It’s hard to find an old country store in operation these days. I see some old ones here and there, mostly boarded up, abandoned and run down.  I asked some folks on Facebook if they knew of any that were still open. I got all sorts of responses. Some folks suggested Cracker Barrel and I had to laugh!  Clearly these people are much younger than me or not from around here.  I mentioned worn wooden floors and hoop cheese and there were folks who knew just what I meant.  They gave me some good leads and I guess I’ll have to make some day trips to see some of them.

The country stores I knew were, most times, wooden structures that could be of any size or shape.  Some could look fairly ramshackle – as if they might fall down in a big gust of wind – but they never did.  They almost always had two gas pumps out front.  The interiors were dark and the plank floors creaked somewhere or other and often slanted or sagged at some point.  Usually the stores were heated with a wood stove that groaned and crackled in the winter and welcomed cold hands to be ritually rubbed together.  Or there might be a more updated heating system like a fancy Siegler oil heater.  In the middle of summer fans blew the stale air around to no avail.  Screen doors mostly kept the flies outside.  Shelves contained all sorts of offerings and varied from store to store.  You could count on them having milk, bread, canned goods, hoop cheese, pickled eggs, salted peanuts, nabs and chips.  Anything else was a toss up – unless, of course, it was a store that you frequented and then you’d pretty much know what they’d be likely to have. 

My Uncle Macon’s store would have chitlins in the fall after hog killing and fresh oysters from Atlantic Beach in the months with an ‘r’ in them. Daddy would stop by there after Prayer Meeting on Thursday nights on the way home.  Mama didn’t allow many snacks and sodas were a treat. So when I’d see Daddy coming back to the car with a carton of RC Crown colas and a brown bag with some tasty snack it was a real celebration!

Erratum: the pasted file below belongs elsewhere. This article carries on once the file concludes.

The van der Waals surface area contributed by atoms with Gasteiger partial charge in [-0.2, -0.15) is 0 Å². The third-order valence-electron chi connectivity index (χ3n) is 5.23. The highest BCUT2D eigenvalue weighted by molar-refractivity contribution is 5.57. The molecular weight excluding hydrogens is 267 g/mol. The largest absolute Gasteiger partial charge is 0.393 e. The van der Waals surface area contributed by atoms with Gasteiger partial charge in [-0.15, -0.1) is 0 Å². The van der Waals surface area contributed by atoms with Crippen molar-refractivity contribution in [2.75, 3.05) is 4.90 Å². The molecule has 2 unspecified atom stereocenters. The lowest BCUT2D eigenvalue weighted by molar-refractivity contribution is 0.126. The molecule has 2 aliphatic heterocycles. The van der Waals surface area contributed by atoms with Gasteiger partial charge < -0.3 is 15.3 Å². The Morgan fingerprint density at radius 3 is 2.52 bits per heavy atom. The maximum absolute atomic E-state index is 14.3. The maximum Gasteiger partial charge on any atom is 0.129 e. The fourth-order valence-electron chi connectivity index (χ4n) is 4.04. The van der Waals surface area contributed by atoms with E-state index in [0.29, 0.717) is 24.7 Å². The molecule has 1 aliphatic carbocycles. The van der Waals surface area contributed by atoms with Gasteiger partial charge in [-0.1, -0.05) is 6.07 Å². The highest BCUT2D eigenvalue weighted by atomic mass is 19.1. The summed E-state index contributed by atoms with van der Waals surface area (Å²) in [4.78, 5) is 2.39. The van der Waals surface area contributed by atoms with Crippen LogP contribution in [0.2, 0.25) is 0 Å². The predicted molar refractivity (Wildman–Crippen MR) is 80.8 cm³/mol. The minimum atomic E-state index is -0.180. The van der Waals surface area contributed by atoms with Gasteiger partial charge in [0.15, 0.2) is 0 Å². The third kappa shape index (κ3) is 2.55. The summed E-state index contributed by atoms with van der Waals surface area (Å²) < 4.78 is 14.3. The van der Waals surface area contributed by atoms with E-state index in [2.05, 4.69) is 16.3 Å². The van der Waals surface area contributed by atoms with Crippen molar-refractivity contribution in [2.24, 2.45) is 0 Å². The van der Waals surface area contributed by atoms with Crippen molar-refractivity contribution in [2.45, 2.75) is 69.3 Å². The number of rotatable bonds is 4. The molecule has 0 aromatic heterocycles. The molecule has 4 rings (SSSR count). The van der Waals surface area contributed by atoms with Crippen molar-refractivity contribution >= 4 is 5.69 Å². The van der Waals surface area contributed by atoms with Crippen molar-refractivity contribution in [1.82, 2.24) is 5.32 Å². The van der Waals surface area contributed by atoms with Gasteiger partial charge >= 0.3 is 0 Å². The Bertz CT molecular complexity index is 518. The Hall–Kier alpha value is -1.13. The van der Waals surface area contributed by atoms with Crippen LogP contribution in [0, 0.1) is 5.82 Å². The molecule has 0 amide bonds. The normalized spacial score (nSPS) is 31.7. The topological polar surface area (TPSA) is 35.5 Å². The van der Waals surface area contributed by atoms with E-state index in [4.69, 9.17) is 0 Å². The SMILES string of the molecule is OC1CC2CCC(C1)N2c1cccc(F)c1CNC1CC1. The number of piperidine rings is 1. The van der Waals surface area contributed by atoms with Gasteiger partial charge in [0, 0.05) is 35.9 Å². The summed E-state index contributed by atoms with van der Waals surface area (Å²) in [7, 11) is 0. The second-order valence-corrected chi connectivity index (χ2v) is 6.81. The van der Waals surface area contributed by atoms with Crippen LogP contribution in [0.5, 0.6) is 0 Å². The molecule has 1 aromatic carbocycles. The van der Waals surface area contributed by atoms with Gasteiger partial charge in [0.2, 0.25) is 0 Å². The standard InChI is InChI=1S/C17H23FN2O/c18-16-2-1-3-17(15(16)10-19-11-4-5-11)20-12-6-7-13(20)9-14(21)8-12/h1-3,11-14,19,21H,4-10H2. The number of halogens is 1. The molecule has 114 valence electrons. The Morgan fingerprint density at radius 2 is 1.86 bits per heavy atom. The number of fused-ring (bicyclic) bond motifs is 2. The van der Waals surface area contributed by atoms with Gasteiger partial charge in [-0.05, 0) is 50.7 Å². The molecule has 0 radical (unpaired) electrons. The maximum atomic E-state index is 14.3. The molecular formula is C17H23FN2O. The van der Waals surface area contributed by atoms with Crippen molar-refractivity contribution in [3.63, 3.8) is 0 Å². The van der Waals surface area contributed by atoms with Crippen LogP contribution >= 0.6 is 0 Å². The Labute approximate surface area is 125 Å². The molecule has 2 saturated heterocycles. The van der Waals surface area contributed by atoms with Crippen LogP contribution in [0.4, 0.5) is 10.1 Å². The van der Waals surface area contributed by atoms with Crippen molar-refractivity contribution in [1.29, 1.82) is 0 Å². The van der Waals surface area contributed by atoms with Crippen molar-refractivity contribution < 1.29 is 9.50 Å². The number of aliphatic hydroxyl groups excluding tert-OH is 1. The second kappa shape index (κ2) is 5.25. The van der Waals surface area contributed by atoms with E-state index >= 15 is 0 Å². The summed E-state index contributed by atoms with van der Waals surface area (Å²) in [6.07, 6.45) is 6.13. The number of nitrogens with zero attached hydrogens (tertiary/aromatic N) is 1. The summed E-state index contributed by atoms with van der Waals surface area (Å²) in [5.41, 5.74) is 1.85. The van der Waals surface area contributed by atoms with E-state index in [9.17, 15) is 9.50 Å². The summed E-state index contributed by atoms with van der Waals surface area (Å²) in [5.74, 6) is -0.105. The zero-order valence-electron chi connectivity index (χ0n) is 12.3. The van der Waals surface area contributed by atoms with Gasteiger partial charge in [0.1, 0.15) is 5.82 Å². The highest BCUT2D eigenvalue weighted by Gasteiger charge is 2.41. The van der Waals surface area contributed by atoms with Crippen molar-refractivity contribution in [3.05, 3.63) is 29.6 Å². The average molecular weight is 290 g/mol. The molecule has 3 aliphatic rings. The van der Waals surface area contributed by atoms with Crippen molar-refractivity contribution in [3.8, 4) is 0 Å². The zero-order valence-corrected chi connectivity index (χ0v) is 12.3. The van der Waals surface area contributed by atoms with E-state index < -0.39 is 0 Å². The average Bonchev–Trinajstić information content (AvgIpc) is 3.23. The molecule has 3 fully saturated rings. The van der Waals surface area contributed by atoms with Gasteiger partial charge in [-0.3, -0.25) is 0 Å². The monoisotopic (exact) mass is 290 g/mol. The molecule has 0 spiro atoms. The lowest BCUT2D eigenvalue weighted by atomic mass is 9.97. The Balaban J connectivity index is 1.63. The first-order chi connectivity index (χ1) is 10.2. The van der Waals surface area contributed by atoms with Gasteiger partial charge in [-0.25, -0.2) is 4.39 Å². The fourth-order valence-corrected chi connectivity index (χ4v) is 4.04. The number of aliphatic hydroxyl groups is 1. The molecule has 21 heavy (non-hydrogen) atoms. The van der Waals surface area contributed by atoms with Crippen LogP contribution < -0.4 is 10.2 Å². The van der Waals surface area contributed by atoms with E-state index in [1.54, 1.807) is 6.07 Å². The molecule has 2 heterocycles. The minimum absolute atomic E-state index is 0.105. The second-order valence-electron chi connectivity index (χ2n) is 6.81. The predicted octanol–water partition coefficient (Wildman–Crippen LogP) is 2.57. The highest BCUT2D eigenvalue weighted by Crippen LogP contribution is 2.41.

Peck Gordon’s store was a welcome sight in the summers when I barned tobacco.  The summer that I helped Joe and Alice Pulley it was a place to choose a much-deserved treat.  But the summer I barned with Charles and Rose Chamblee it was a veritable banquet table at least once a week.  Rather than a home cooked meal that was the usual midday fare for tobacco workers Rose rebelled at least one day a week – whether it was because she disliked cooking and/or because she also had 5 children and just needed a break I didn’t know or care.  I was a kid and being let loose in a country store to gather whatever I deigned nutritious was completely foreign to me and I was practically giddy with the possibilities.  Initially, I chose my most favorite things:  an enormous dill pickle, potato chips, a tin of deviled ham, a Hostess twinkie and a Nehi Grape soda. I was in heaven!  Of course, I was dying of thirst not long after we started back to work and could hardly wait for the afternoon snack break when I could guzzle cups of water and devour a pack of nabs.  After a few more bad decisions, I learned to hydrate myself if I was to indulge in a Salt Lick for my meal and to choose items that would give sustained energy.  Rather than a dill pickle I chose the pickled eggs.  Along with whatever I chose I started adding a slice of hoop cheese. Nobody discussed the food pyramid. I just figured it out.  The adults in that crowd figured if you were old enough to get up at 4 in the morning and work and sweat ‘til dark, you were old enough to make your own choices at meal time.  The privilege taught me more than any lesson in school.